Oh, as to the actual musick.  If you aren’t familiar with them, the Piano Guys’ (they’re actually a piano/cello duo) basic shtick is to take classical themes and interweave them with pop favorites, then doll it all up with a lot of fancy electronic effects and dramatic audio/visual presentation.  As I say, teh Gel is mad about them.  For myself, I will certainly acknowledge that they’re a hell of a lot better to listen to than some of the stuff that could have seized her imagination, and for that I am grateful.

One thing that struck me as amusing:  The cellist, in talking about their musickal influences, mentioned Victor Borge a couple of times.  Only he kept pronouncing the name “Borg” instead of “Borzha“.  I couldn’t help thinking that if ol’ Victor were still around, he could have incorporated this into his “Phonetic Punctuation” routine.  “You vill be azzimilated! Shwoop! POP!”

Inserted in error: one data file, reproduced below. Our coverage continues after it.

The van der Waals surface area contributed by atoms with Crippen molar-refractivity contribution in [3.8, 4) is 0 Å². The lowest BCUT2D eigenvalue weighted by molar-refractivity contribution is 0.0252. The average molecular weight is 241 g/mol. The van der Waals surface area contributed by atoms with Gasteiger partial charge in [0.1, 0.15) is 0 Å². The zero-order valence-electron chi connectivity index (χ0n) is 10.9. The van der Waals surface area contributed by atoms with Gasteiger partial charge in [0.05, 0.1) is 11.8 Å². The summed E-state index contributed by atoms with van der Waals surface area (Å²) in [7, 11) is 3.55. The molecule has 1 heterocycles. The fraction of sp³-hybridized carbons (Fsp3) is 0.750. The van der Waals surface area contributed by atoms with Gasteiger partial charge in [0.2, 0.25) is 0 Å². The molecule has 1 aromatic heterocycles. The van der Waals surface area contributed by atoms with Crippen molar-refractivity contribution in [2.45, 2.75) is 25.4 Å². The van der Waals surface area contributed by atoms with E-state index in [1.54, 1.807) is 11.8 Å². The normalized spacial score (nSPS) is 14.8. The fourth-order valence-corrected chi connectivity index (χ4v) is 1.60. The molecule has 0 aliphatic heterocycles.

All in all, a good time was had by all.

 

Greetings, my fellow port swillers!

Regular friends of the decanter will know what a Luddite ol’ Robbo is as a general rule, so I warn you now that you may be in for a bit of a shock.  Yes, I now seem to own an iPhone.

You see, for years and years now, to the extent I have used a cell phone at all, I have relied on an old Motorola flip-phone.  Why? Because it was the one given to me when we first got cell service and I’ve never bothered to upgrade, largely because I avoid the phone whenever possible and it always seemed adequate for the few times I’ve been forced to use it.  (In fact, I still don’t even know my own cell number.)